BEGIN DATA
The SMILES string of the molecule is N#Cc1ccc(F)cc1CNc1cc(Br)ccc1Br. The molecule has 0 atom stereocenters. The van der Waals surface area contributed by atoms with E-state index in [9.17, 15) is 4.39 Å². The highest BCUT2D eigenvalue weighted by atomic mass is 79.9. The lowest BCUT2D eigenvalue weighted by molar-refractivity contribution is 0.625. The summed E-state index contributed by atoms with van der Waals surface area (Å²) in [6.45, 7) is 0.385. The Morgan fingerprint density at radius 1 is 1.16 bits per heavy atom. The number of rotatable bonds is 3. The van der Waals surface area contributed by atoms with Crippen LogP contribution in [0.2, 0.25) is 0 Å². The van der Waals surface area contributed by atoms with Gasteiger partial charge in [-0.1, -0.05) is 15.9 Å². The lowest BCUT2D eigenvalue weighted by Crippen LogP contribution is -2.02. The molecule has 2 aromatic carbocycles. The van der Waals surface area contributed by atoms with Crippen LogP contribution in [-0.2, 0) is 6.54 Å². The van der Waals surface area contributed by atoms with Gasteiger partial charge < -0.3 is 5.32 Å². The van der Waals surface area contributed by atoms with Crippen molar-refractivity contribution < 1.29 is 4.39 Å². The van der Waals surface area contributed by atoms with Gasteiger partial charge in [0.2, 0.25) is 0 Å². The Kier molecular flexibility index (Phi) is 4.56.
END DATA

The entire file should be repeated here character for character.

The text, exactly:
The SMILES string of the molecule is N#Cc1ccc(F)cc1CNc1cc(Br)ccc1Br. The molecule has 0 atom stereocenters. The van der Waals surface area contributed by atoms with E-state index in [9.17, 15) is 4.39 Å². The highest BCUT2D eigenvalue weighted by atomic mass is 79.9. The lowest BCUT2D eigenvalue weighted by molar-refractivity contribution is 0.625. The summed E-state index contributed by atoms with van der Waals surface area (Å²) in [6.45, 7) is 0.385. The Morgan fingerprint density at radius 1 is 1.16 bits per heavy atom. The number of rotatable bonds is 3. The van der Waals surface area contributed by atoms with Crippen LogP contribution in [0.2, 0.25) is 0 Å². The van der Waals surface area contributed by atoms with Gasteiger partial charge in [-0.1, -0.05) is 15.9 Å². The lowest BCUT2D eigenvalue weighted by Crippen LogP contribution is -2.02. The molecule has 2 aromatic carbocycles. The van der Waals surface area contributed by atoms with Crippen LogP contribution in [-0.2, 0) is 6.54 Å². The van der Waals surface area contributed by atoms with Gasteiger partial charge < -0.3 is 5.32 Å². The van der Waals surface area contributed by atoms with Crippen molar-refractivity contribution < 1.29 is 4.39 Å². The van der Waals surface area contributed by atoms with Gasteiger partial charge in [0.2, 0.25) is 0 Å². The Kier molecular flexibility index (Phi) is 4.56.